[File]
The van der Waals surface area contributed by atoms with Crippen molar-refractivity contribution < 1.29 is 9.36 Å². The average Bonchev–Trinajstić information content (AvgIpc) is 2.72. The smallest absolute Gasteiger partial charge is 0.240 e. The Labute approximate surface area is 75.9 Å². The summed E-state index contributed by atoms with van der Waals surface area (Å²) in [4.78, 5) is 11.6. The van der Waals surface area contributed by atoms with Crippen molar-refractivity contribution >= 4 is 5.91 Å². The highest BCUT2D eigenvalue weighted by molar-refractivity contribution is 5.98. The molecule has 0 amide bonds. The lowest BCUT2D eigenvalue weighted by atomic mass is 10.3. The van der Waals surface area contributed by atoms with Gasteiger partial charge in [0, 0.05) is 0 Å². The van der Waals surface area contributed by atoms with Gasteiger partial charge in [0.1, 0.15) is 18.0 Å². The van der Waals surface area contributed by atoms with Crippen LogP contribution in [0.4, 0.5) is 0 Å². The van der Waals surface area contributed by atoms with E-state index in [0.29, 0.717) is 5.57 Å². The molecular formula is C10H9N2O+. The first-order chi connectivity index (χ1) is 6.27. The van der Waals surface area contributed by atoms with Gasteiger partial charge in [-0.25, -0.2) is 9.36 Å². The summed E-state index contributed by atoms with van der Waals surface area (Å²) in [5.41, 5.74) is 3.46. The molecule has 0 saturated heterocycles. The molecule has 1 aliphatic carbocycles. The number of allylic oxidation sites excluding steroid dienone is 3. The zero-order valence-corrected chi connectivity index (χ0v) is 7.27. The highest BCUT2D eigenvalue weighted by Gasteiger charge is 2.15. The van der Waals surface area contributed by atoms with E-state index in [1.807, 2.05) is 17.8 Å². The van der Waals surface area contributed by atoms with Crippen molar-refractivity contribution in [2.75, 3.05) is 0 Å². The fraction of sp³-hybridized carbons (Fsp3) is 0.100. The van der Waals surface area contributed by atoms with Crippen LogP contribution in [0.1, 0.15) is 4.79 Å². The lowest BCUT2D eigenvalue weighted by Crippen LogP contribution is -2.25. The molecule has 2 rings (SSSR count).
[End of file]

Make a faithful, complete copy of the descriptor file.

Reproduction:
The van der Waals surface area contributed by atoms with Crippen molar-refractivity contribution < 1.29 is 9.36 Å². The average Bonchev–Trinajstić information content (AvgIpc) is 2.72. The smallest absolute Gasteiger partial charge is 0.240 e. The Labute approximate surface area is 75.9 Å². The summed E-state index contributed by atoms with van der Waals surface area (Å²) in [4.78, 5) is 11.6. The van der Waals surface area contributed by atoms with Crippen molar-refractivity contribution >= 4 is 5.91 Å². The highest BCUT2D eigenvalue weighted by molar-refractivity contribution is 5.98. The molecule has 0 amide bonds. The lowest BCUT2D eigenvalue weighted by atomic mass is 10.3. The van der Waals surface area contributed by atoms with Gasteiger partial charge in [0, 0.05) is 0 Å². The van der Waals surface area contributed by atoms with Gasteiger partial charge in [0.1, 0.15) is 18.0 Å². The van der Waals surface area contributed by atoms with Crippen LogP contribution in [0.4, 0.5) is 0 Å². The van der Waals surface area contributed by atoms with E-state index in [0.29, 0.717) is 5.57 Å². The molecular formula is C10H9N2O+. The first-order chi connectivity index (χ1) is 6.27. The van der Waals surface area contributed by atoms with Gasteiger partial charge in [-0.25, -0.2) is 9.36 Å². The summed E-state index contributed by atoms with van der Waals surface area (Å²) in [5.41, 5.74) is 3.46. The molecule has 0 saturated heterocycles. The molecule has 1 aliphatic carbocycles. The number of allylic oxidation sites excluding steroid dienone is 3. The zero-order valence-corrected chi connectivity index (χ0v) is 7.27. The highest BCUT2D eigenvalue weighted by Gasteiger charge is 2.15. The van der Waals surface area contributed by atoms with E-state index in [1.807, 2.05) is 17.8 Å². The van der Waals surface area contributed by atoms with Crippen molar-refractivity contribution in [2.75, 3.05) is 0 Å². The fraction of sp³-hybridized carbons (Fsp3) is 0.100. The van der Waals surface area contributed by atoms with Crippen LogP contribution in [0.1, 0.15) is 4.79 Å². The lowest BCUT2D eigenvalue weighted by Crippen LogP contribution is -2.25. The molecule has 2 rings (SSSR count).